What kind of oil is the best to use for heart health? I tend to use olive oil all the time, but I’ve been looking for alternatives.
Many consumers wonder about olive oil these days, ever since a 2007 article in The New Yorker revealed that much olive oil sold worldwide as “extra virgin” doesn’t meet that designation’s premium-grade standard, having been mixed with other types of oil. The report was corroborated in 2010 when the University of California-Davis reported that 69 percent of imported olive oil it tested didn’t meet the standard.
Although questions about quality and truth-in-labeling remain (for details, see http://www.truthinoliveoil.com/), olive oil remains a heart-healthy option. Most types of oil normally used for cooking are high in unsaturated fats, the type considered to be heart-healthy when used in moderation and when used instead of saturated or trans fats.
There are two types of unsaturated fats -- monounsaturated and polyunsaturated. The American Heart Association doesn’t advocate one type over the other. Both can help reduce blood cholesterol levels, which helps reduce the risk of heart disease.
Oils highest in unsaturated fats (in order) are safflower, canola, flaxseed, sunflower, corn, olive, sesame and soybean oil. Peanut oil and cottonseed oil actually contain a bit more saturated fat than what you’d find in regular margarine.
On the other hand, both coconut oil and palm kernel oil have very little unsaturated fat. In fact, they have more saturated fat per tablespoon than butter, and palm oil isn’t far behind. If you’re looking for heart-healthy oils, avoid the tropical types.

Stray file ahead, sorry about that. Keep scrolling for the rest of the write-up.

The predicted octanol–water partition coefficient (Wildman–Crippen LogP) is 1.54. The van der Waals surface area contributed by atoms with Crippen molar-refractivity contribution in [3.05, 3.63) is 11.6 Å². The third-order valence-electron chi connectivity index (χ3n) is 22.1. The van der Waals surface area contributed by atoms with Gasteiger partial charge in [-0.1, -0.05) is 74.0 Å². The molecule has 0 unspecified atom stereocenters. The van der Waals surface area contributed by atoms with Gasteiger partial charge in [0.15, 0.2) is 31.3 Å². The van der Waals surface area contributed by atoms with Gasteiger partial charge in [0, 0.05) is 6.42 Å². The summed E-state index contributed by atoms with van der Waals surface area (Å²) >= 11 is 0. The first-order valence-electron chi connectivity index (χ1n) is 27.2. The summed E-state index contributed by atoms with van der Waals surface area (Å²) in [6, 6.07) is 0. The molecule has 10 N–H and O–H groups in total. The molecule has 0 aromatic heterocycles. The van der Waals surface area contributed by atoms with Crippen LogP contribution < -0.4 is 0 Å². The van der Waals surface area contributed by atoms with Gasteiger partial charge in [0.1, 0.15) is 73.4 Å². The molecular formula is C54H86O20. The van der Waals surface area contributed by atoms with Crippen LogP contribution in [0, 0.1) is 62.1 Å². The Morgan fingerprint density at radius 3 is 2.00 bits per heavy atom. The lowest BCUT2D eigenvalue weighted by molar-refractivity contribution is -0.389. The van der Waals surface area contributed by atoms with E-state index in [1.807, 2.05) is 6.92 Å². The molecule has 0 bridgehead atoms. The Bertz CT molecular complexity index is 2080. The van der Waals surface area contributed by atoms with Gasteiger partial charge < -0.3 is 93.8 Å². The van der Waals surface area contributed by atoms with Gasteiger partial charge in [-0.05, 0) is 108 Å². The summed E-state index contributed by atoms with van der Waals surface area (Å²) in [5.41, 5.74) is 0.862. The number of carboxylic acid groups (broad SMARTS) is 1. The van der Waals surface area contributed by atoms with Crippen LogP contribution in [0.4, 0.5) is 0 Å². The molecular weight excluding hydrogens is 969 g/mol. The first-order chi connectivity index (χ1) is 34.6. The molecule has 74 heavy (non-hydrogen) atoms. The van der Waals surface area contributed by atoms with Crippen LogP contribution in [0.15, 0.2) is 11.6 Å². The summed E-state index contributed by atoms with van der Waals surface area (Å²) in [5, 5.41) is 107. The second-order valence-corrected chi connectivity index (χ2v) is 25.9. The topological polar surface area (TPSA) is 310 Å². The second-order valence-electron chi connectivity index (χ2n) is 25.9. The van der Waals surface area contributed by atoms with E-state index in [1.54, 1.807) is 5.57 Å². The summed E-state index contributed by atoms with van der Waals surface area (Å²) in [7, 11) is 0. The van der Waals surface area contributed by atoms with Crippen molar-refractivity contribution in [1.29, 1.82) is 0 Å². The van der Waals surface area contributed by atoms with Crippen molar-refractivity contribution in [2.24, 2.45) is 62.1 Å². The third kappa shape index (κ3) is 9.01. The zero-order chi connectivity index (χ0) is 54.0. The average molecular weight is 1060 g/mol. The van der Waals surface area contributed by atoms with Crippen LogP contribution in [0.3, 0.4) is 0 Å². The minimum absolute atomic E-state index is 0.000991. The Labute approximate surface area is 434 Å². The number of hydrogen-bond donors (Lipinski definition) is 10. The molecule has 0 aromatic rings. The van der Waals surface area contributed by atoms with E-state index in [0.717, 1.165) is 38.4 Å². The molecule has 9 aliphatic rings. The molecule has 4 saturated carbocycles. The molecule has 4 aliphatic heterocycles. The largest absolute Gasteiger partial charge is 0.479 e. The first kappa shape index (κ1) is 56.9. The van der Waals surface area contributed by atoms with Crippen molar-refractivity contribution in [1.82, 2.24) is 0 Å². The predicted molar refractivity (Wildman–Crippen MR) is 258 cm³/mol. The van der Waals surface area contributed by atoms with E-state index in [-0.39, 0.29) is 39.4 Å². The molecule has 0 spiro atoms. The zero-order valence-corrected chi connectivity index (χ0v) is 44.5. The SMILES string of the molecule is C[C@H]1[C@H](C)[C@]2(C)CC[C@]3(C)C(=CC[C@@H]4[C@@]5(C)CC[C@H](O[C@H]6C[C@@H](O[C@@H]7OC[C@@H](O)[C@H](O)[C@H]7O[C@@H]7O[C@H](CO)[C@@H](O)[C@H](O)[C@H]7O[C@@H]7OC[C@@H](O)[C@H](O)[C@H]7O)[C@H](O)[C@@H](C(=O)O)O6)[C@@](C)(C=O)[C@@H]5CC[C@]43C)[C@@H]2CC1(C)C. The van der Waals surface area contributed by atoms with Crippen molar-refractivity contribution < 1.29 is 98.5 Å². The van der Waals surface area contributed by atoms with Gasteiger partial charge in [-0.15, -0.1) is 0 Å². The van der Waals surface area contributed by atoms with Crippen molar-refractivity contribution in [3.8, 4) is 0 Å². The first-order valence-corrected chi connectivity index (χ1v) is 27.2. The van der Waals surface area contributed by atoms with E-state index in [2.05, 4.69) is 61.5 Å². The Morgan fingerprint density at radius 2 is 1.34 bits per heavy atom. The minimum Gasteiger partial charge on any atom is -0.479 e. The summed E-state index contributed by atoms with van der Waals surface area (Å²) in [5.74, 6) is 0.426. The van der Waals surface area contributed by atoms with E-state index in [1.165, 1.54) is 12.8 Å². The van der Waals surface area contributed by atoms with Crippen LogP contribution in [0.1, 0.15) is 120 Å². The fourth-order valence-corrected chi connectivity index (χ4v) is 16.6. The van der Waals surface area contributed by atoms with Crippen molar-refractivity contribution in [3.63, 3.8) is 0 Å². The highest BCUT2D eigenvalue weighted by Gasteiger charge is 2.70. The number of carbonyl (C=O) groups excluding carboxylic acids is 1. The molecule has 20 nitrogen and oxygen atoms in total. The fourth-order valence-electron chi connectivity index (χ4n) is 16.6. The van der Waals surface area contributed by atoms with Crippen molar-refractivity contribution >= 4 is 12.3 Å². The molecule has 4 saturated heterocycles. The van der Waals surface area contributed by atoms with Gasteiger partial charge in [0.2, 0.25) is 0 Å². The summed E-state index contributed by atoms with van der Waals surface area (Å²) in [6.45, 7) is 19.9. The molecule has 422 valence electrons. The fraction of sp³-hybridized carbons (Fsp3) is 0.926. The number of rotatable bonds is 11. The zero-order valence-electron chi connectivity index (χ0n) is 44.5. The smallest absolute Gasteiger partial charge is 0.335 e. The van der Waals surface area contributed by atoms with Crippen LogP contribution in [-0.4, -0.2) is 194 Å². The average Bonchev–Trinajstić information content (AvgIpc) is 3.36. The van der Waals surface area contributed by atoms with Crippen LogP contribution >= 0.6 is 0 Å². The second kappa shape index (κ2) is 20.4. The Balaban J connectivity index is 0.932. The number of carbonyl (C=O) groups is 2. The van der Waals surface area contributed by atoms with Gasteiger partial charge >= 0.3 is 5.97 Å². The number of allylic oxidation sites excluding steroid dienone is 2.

Monounsaturated fats tend to be good sources of vitamin E, which most Americans don’t get enough of. Oils highest in monounsaturated fats include safflower, olive and canola.
Polyunsaturated fats are good sources of omega-6 and omega-3 fatty acids. Most Americans don’t get enough omega-3s. Oils commonly used in cooking that have a good amount of omega-3s include soybean and canola.
It’s important to note that despite their heart-healthy traits, you shouldn’t overdo it on oils. The Dietary Guidelines for Americans recommends that most adults limit oils to 5 to 7 teaspoons a day. That includes oils in all foods, including nuts, peanut butter, olives, high-fat fish such as salmon or trout, avocados, mayonnaise and salad dressings, and margarine.
For more guidance on oils and fats in the diet, see the dietary guidelines website at http://choosemyplate.gov.
Chow Line is a service of Ohio State University Extension and the Ohio Agricultural Research and Development Center. Send questions to Chow Line, c/o Martha Filipic, 2021 Coffey Road, Columbus, OH, 43210-1044, or email@example.com.
Editor: This column was reviewed by Dan Remley, field specialist for Ohio State University Extension in family nutrition and wellness.